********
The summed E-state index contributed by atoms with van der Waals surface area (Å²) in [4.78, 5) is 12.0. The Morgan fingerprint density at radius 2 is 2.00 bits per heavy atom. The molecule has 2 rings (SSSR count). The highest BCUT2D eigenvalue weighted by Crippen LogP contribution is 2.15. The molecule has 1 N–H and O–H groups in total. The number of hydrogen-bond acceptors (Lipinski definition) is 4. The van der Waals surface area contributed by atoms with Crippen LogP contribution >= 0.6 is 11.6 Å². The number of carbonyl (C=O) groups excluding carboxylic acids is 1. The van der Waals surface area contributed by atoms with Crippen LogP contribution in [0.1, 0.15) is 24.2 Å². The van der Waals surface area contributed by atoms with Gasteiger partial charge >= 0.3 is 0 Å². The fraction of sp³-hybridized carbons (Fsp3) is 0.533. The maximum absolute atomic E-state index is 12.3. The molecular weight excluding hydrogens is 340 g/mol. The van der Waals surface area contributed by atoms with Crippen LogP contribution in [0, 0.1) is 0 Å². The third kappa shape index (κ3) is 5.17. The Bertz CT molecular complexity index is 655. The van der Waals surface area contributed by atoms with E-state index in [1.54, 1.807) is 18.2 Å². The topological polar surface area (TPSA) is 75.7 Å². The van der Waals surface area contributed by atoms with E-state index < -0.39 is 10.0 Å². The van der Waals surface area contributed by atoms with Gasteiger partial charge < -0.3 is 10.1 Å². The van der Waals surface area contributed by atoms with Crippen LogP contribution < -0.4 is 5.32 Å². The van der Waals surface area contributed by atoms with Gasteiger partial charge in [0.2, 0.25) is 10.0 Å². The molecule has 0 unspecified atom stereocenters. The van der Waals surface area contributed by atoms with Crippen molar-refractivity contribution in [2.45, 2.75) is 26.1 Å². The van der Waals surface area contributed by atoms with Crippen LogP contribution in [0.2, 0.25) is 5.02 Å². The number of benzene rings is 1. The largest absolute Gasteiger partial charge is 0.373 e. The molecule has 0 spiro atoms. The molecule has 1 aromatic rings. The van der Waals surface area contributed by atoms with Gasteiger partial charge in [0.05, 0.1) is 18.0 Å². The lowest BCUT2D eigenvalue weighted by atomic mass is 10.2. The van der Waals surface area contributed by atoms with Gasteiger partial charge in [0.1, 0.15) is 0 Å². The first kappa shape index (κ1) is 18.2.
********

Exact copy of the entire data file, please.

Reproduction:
The summed E-state index contributed by atoms with van der Waals surface area (Å²) in [4.78, 5) is 12.0. The Morgan fingerprint density at radius 2 is 2.00 bits per heavy atom. The molecule has 2 rings (SSSR count). The highest BCUT2D eigenvalue weighted by Crippen LogP contribution is 2.15. The molecule has 1 N–H and O–H groups in total. The number of hydrogen-bond acceptors (Lipinski definition) is 4. The van der Waals surface area contributed by atoms with Crippen LogP contribution >= 0.6 is 11.6 Å². The number of carbonyl (C=O) groups excluding carboxylic acids is 1. The van der Waals surface area contributed by atoms with Crippen LogP contribution in [0.1, 0.15) is 24.2 Å². The van der Waals surface area contributed by atoms with Gasteiger partial charge >= 0.3 is 0 Å². The fraction of sp³-hybridized carbons (Fsp3) is 0.533. The maximum absolute atomic E-state index is 12.3. The molecular weight excluding hydrogens is 340 g/mol. The van der Waals surface area contributed by atoms with Crippen LogP contribution in [0, 0.1) is 0 Å². The third kappa shape index (κ3) is 5.17. The Bertz CT molecular complexity index is 655. The van der Waals surface area contributed by atoms with E-state index in [1.54, 1.807) is 18.2 Å². The topological polar surface area (TPSA) is 75.7 Å². The van der Waals surface area contributed by atoms with E-state index < -0.39 is 10.0 Å². The van der Waals surface area contributed by atoms with Gasteiger partial charge < -0.3 is 10.1 Å². The van der Waals surface area contributed by atoms with Crippen LogP contribution < -0.4 is 5.32 Å². The van der Waals surface area contributed by atoms with Gasteiger partial charge in [0.2, 0.25) is 10.0 Å². The molecule has 0 unspecified atom stereocenters. The van der Waals surface area contributed by atoms with Crippen molar-refractivity contribution in [2.45, 2.75) is 26.1 Å². The van der Waals surface area contributed by atoms with Crippen LogP contribution in [0.2, 0.25) is 5.02 Å². The number of benzene rings is 1. The largest absolute Gasteiger partial charge is 0.373 e. The molecule has 0 spiro atoms. The molecule has 1 aromatic rings. The van der Waals surface area contributed by atoms with Gasteiger partial charge in [0.05, 0.1) is 18.0 Å². The lowest BCUT2D eigenvalue weighted by atomic mass is 10.2. The van der Waals surface area contributed by atoms with Gasteiger partial charge in [0.1, 0.15) is 0 Å². The first kappa shape index (κ1) is 18.2.